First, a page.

Right around the end of summer, clients typically ask me, “Is there anything I should do to prepare my HVAC system for hurricane season?”
Good question, but the timing is off. Homeowners in Massachusetts should think about safeguarding their HVAC units in the beginning of summer. Atlantic hurricane season runs June 1 through November 30, and peak season begins in early August and goes to October. In 2018 there were 15 named storms, including eight hurricanes, according to National Oceanic and Atmospheric Administration (NOAA).
Hurricanes are nothing to ignore because the damage they cause is as unpredictable as the weather. For instance, one of the top 3 most-damaging hurricanes on record is Hurricane Bob from 1991. Bob was only a Category 2 hurricane, which is not considered a “major” hurricane by the Federal Emergency Management Agency (FEMA). However, Bob cost New Englanders $680 million in damages, of which $39 million hit Massachusetts alone, according to the Massachusetts Office of Coastal Zone Management (CZM).
There are 3 major threats to your heating and cooling system during a hurricane: water, wind, and electrical surges. This article looks at how and when to give your HVAC system the best chance for making it through a hurricane.
Water becomes a bigger problem the closer you live to the coastline and other areas prone to flooding. When a new heat pump is installed, it’s typically placed on a concrete slab. During a hurricane, however, water levels can easily rise above the thin foundation and inundate your heat pump with water and cause damage to the electrical circuits. If the flood waters don’t recede for some time, corrosion of metal parts can also occur.
FEMA recommends elevating mechanical service equipment, including heat pumps and condensers, at least one foot above the base flood elevation (BFE). You can easily find the BFE for your area on a Flood Insurance Rate Map (FIRM). Elevating your HVAC equipment may require constructing an appropriately tall brick or concrete platform or a cantilevered platform on the side of the dwelling.
Even a Category 2 hurricane can have extremely dangerous sustained winds from 96–110 mph, according to NOAA. Winds at these speeds can cause
roof and siding damage to well-constructed homes and topple shallow-rooted trees.
There are metal tie-downs that can be used to secure your heat pump to the concrete footing or platform it’s mounted on. Reputable HVAC contractors nearby can give estimates for installing hurricane tie-downson new energy-efficient heat pumps and also retrofitting them to existing units. Follow the link to find my personal recommendations for hiring an HVAC contractor.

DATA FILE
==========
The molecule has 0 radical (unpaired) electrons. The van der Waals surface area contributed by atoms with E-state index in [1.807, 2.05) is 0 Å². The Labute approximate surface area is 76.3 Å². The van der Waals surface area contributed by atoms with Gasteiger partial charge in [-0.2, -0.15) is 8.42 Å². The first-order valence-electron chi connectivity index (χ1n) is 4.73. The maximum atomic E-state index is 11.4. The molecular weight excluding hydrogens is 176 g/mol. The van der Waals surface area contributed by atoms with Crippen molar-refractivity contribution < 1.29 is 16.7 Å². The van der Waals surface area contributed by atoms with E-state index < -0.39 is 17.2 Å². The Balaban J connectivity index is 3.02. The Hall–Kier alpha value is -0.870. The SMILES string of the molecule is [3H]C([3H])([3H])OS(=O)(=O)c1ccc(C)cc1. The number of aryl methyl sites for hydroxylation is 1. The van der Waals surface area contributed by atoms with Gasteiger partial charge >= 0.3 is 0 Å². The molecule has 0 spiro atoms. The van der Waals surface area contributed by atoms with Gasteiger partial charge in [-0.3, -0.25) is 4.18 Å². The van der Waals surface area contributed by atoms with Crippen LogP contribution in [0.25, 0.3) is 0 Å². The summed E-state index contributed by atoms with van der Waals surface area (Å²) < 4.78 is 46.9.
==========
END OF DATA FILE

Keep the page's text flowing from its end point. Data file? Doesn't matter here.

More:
Commercial HVAC equipment, especially rooftop units, should be regularly serviced so a trained technician can ensure both the mechanical equipment and fastening systems are highly functional and effective.
In most Massachusetts communities, the more likely scenario involving wind is damage from flying debris. While carrying out your preparations for a hurricane, be certain to always pick up everything in your yard that could become a projectile in the wind. FEMA suggest going a step further and covering your A/C unit or heat pump with a tarp and/or plywood to protect it from flying debris, including tree limbs and branches brought down during the storm.
Category 2 hurricanes are also expected to cause power outages for several days or weeks, according to NOAA. During this time, power can flicker on and off. Also during the storm, lightning strikes can cause surges in the electrical grid that can ruin appliances and other household electronics plugged into an outlet.
One way to protect your entire home from power surges is to get a surge protector installed between the incoming electricity and your home. It’s just like the individual surge protectors you plug into your outlets only beefier up.
If you don’t have a total home surge protector, immediately leading up to the hurricane you should turn off the power to your HVAC equipment at the circuit breaker. Many HVAC and storm experts recommend cooling down your homebefore the storm so your family can remain comfortable when you cut power to the air conditioning.
CPS Heating and Cooling
You can always call on your extended family of dependable heating, cooling, and air quality experts at CPS Heating & Cooling.
Contact us anytime to set up a consultationor call us at 508-460-6691.